Skip to content.

Try it for yourself:

Download the app now

On your computer? Scan with your phone camera to get the app!

Collegiality, school improvement and encouraging others into teaching

12 April 2023

Have you noticed that we’re close to hitting 10,000 responses per day on Teacher Tapp? 🥳 Hitting this numbers means we can continue producing high quality research and making sure all of your voices are heard by those making decisions!

To celebrate hitting this milestone, we want to say thank you for continuing to use Teacher Tapp! On the first day we hit 10,000 responses, we will draw out of our virtual hat the name of one lucky Tappster who answered questions on that date and you will win big.

But, what do you win? There are prizes for both you and your school! For you, £1,000 cash, and for your school, our unlimited School Survey package (offering staff, parent and pupil surveys) and a year’s supply of tea and coffee for your staffroom? To be in with a chance of winning, keep Tapping every day and encourage your colleagues to get involved so we hit that 10k target – you can read the Terms and Conditions here.

Now, onto results!


Over the years, you’ve told us that there are many things associated with teacher retention; workload, behaviour and leadership to name just a few. However, we’ve never really looked into whether collegiality affects retention. When we asked about morale a few months ago, a key theme that emerged was that in a school with high morale, teachers feel part of a team and have a laugh with each other.

We already know that around half of you have a best friend at work and almost 90% of you say that if you were to leave your current school, you’d remain friends with at least one of your colleagues. Though you were more divided on whether you’d go along to a staff social for an hour on a Friday. Those more likely to say ‘yes’ included teachers in primary schools, those in smaller schools and younger teachers. Whether or not you had children at home wasn’t an important factor in your decision to go or not.

If you’re more likely to attend a staffroom social, then you were also more likely to say morale was better in your school. This intuitively matches what we have previously found. Socials potentially being one way to reinforce the team dynamic within your school. Teachers who were more likely to socialise are also less likely to say they are burnt out.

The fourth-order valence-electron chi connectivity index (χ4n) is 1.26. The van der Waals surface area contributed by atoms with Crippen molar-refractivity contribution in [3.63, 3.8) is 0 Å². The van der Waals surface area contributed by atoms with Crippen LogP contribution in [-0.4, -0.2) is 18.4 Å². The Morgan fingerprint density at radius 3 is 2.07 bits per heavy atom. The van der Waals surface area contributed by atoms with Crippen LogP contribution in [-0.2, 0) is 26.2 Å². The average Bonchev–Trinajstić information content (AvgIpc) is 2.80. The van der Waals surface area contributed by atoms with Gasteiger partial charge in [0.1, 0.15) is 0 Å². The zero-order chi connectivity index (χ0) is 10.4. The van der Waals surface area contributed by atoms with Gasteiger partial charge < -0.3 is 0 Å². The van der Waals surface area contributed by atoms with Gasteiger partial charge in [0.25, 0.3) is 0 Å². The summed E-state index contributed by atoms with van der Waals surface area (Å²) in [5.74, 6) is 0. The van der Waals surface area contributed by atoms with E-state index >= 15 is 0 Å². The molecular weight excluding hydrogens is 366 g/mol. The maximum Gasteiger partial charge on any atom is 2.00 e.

Chart restricted to showing classroom teachers and middle leaders only

Of course, it could simply be that people who feel they are in a high morale environment and are less burned out are also more likely to socialise! At this point, we can only point to a relationship rather than a direction.

But it’s important to note that, teachers who were more likely to attend a staffroom social were also less likely to consider resigning from their post. And teachers who would definitely attend a social were more than twice as likely to say they had never considered resigning from their post in a given time period that those who said they wouldn’t attend.

For schools where teacher retention is a concern, it may be worth checking in on teachers who are less sociable. Some will simply be of a more introverted nature and happier being left to do their work, but on the grounds that those who would definitely not attend a staffroom social are almost 6 times more likely to be thinking about considering resigning their post, it’s one of those things to keep an eye on.

Chart restricted to showing classroom teachers and middle leaders only

One of the things we aren’t sure on yet is how this is different across large and small schools, and also across departments within secondary schools. It’s something we are looking at and will come back with more findings soon!

School Improvement

A month or so ago, we asked what you felt your school’s top priority for improvement should be. For secondary teachers, the response was clear: behaviour! Two-thirds of you said this should be top of the list. For primary teachers, you wanted your school to focus on curriculum and assessment. But are these priorities happening in practice?

The short answer: sometimes!

  • One-in-four primary teachers said curriculum and assessment should be their school’s top priority, and for the vast majority of them, it is
  • Primary teachers were less likely to say that behaviour is one of their school’s priorities, although around 30% of teachers think it should be their school’s top priority
  • 31% of secondary teachers say that their school’s top priority should be behaviour during lessons – but less than half say this is actually the case in their school
  • The same is true for behaviour outside of lessons – where although 33% of secondary teachers said it should be their school’s top priority, it is only the case for half of them

The majority of you do at least feel as though your school has a coherent approach to improvement. However, almost one-in-five classroom teachers don’t agree, despite almost all headteachers saying this is true. This is something we often see in Teacher Tapp data, with a difference in perception between leadership and classroom teachers.

Profession Advocates

Teaching is going through a particularly rough patch. You’ve been telling us that behaviour problems are on the rise, workload continues to be an issue and that support from the government hasn’t been particularly high. Perhaps it comes as little surprise then that just one-in-four of you would consider encouraging your child to become a teacher – the lowest point it’s been at for the four years we’ve been asking. In fact, one-in-five of your would actively discourage them from doing so!

None of this looks like it’s about to help the looming teacher shortage 😬

And finally…

The most read tip this week was: The top teacher movies of all time!

And here are the rest for your reference: